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(Sluice Gates made by Royal Order)

Name Derivation

General Details

10 miles south east of Tenterden on the B2080 in the heart of the Romney Marsh lies Snargate .

The name of the village has varied over the years from Snergathe to Snergate, and can be traced back to the snare-gate or sluice gates erected here. They were essential in the maintenance of a water-way to the harbour at Romney.

In 1254 during Henry III reign it was directed by Royal order, that a new sluice gate should be made. In 1401 the Jurats of Romney paid 16 10s 9d for the making of a new gate.

The list of Knights Fees in Kent mentions the manor of 'Snergate'.

Admiral Gervase Alard held the manor in 1306, and paid 1/4 of a knights fee. In 1347 when Edward the Black Prince was made a knight, Dionisia Alard paid 1/8th of a fee for the Manor. The famous historian, Halsted, says that in 1369 Agnes Alard, widow, died in posession of this property. There is no other mention of posession of the manor until 1461, when it passed to John Fare of Tonbridge.

Late in the 18th century, the row of cottages in front of the church were used as a workhouse for the poor. The church records show an old bill of 6s 6d paid to Miss Smith for nursing the smallpox victims of the workhouse for three nights, three days and a half.

In 1821 the parish held 15 dwellings and a total population of 93 people.

The parish church is dedicated to St Dunstan, and stands on a man made mound, surrounded by trees. A surprisingly large building, it was erected around 1200 in the Early English style. The interest of the interior was diminished somewhat by the considerable restorations carried out by the Reverend Edward Wilkinson in 1871.

On the north side of the nave stands the font, which has a square bowl and stem. It dates from about 1220, and still retains its original lead lining. It has a flat oak lid which probably dates from the 16th century.

A peculiar feature of this, and other churches in the district, is the lack of a chancel arch.

On the south side of the altar in the east wall lies a 14th century piscina, which fell victim to the Victorian restoration.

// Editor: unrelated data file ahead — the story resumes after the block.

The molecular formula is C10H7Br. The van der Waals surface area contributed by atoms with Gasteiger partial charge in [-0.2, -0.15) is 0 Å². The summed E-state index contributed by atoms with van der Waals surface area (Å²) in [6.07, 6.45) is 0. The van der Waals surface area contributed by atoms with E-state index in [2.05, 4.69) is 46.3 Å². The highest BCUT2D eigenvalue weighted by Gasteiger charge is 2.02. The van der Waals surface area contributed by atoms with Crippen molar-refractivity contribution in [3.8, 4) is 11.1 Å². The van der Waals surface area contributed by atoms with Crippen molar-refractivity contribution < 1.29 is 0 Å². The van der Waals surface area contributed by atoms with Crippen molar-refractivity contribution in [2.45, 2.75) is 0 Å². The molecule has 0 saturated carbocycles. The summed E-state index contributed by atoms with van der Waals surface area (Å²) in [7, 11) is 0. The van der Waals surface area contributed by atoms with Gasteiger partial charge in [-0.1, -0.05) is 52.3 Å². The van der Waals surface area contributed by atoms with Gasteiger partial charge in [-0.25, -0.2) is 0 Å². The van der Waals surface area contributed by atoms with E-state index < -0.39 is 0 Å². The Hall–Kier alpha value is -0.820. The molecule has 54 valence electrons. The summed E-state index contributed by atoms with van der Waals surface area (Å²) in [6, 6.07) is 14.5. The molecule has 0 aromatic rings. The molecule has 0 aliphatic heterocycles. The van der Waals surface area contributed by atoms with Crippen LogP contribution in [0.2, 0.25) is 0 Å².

The sanctuary rails, made of oak with lovely wrought iron supports are believed to date from the 14th century.

A finely carved Late Stuart chair, made around 1685 can be seen on the north side of the chancel. It is still used by the Bishop officiating at Confirmation Services and other functions.

Opposite the main door, on the north wall is a terracotta coloured painting of a ship of around the year 1500. About 5ft by 4ft the painting was hidden under a layer of whitewash, and was uncovered a few years ago when work was being done on the church. Mrs Baker an authority on mural painting, considered it to be a 16th century work. Her assistant, Mr David Perry, later cleaned and restored it.

The big house behind the church used to be the Rectory. Due to the difficulty of finding a clergyman for every parish the house was sold to a Mr H Clarke in 1918.

St Dunstan at Snargate is one of those churches supported by the Romney Marsh Historic Churches Trust .


Snargate's local services are limited, and New Romney about 4 miles south provides local services.

The nearest train runs from Appledore station on the Hastings to Ashford line, which runs hourly services across the Romney Marsh .


Snargate and the surrounding area
If you park by the church and walk down the lane, the rich farmlands can be seen all around. Watch out for sheep, as there are many in this area.

A walk around the church is quite relaxing, and there is always the local public house to stop at.

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